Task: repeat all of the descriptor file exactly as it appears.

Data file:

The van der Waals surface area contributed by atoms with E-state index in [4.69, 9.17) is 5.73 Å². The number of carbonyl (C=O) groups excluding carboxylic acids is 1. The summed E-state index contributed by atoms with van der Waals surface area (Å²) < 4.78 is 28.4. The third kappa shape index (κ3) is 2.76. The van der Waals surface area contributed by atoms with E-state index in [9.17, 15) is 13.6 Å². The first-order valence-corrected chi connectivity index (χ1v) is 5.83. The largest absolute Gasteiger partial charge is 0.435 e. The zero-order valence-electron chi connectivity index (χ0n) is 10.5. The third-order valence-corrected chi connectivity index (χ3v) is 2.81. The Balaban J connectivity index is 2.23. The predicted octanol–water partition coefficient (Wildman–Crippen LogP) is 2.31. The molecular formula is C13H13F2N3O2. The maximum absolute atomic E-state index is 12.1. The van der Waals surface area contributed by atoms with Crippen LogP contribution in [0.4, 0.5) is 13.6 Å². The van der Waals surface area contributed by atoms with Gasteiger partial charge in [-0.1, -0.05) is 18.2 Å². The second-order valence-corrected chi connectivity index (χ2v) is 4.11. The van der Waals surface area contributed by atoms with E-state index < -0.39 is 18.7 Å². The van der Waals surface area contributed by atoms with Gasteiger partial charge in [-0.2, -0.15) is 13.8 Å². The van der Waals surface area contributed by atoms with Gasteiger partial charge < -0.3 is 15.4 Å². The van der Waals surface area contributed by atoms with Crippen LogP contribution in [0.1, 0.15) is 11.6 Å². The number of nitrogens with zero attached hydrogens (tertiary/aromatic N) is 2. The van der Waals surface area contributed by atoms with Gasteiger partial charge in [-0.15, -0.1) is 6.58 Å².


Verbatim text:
The van der Waals surface area contributed by atoms with E-state index in [4.69, 9.17) is 5.73 Å². The number of carbonyl (C=O) groups excluding carboxylic acids is 1. The summed E-state index contributed by atoms with van der Waals surface area (Å²) < 4.78 is 28.4. The third kappa shape index (κ3) is 2.76. The van der Waals surface area contributed by atoms with E-state index in [9.17, 15) is 13.6 Å². The first-order valence-corrected chi connectivity index (χ1v) is 5.83. The largest absolute Gasteiger partial charge is 0.435 e. The zero-order valence-electron chi connectivity index (χ0n) is 10.5. The third-order valence-corrected chi connectivity index (χ3v) is 2.81. The Balaban J connectivity index is 2.23. The predicted octanol–water partition coefficient (Wildman–Crippen LogP) is 2.31. The molecular formula is C13H13F2N3O2. The maximum absolute atomic E-state index is 12.1. The van der Waals surface area contributed by atoms with Crippen LogP contribution in [0.4, 0.5) is 13.6 Å². The van der Waals surface area contributed by atoms with Gasteiger partial charge in [-0.1, -0.05) is 18.2 Å². The second-order valence-corrected chi connectivity index (χ2v) is 4.11. The van der Waals surface area contributed by atoms with E-state index < -0.39 is 18.7 Å². The van der Waals surface area contributed by atoms with Gasteiger partial charge in [-0.2, -0.15) is 13.8 Å². The van der Waals surface area contributed by atoms with Gasteiger partial charge < -0.3 is 15.4 Å². The van der Waals surface area contributed by atoms with Crippen LogP contribution in [0.1, 0.15) is 11.6 Å². The number of nitrogens with zero attached hydrogens (tertiary/aromatic N) is 2. The van der Waals surface area contributed by atoms with Gasteiger partial charge in [-0.15, -0.1) is 6.58 Å².